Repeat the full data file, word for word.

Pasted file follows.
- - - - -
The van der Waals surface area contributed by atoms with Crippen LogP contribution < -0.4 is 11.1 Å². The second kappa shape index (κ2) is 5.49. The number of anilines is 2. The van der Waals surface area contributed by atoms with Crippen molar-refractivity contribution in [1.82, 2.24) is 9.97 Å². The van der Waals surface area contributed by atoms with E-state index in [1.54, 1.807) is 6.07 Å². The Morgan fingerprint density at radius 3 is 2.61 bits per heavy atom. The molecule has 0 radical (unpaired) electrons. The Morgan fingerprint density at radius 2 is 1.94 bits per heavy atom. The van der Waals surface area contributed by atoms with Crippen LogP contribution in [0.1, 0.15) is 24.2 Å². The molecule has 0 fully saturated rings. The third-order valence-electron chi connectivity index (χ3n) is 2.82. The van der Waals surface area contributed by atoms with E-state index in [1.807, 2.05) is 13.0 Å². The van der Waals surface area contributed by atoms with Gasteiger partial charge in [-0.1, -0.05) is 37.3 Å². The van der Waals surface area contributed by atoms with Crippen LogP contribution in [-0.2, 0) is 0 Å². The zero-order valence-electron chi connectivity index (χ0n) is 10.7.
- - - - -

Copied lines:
The van der Waals surface area contributed by atoms with Crippen LogP contribution < -0.4 is 11.1 Å². The second kappa shape index (κ2) is 5.49. The number of anilines is 2. The van der Waals surface area contributed by atoms with Crippen molar-refractivity contribution in [1.82, 2.24) is 9.97 Å². The van der Waals surface area contributed by atoms with E-state index in [1.54, 1.807) is 6.07 Å². The Morgan fingerprint density at radius 3 is 2.61 bits per heavy atom. The molecule has 0 radical (unpaired) electrons. The Morgan fingerprint density at radius 2 is 1.94 bits per heavy atom. The van der Waals surface area contributed by atoms with Crippen LogP contribution in [0.1, 0.15) is 24.2 Å². The molecule has 0 fully saturated rings. The third-order valence-electron chi connectivity index (χ3n) is 2.82. The van der Waals surface area contributed by atoms with E-state index in [1.807, 2.05) is 13.0 Å². The van der Waals surface area contributed by atoms with Gasteiger partial charge in [-0.1, -0.05) is 37.3 Å². The van der Waals surface area contributed by atoms with Crippen LogP contribution in [-0.2, 0) is 0 Å². The zero-order valence-electron chi connectivity index (χ0n) is 10.7.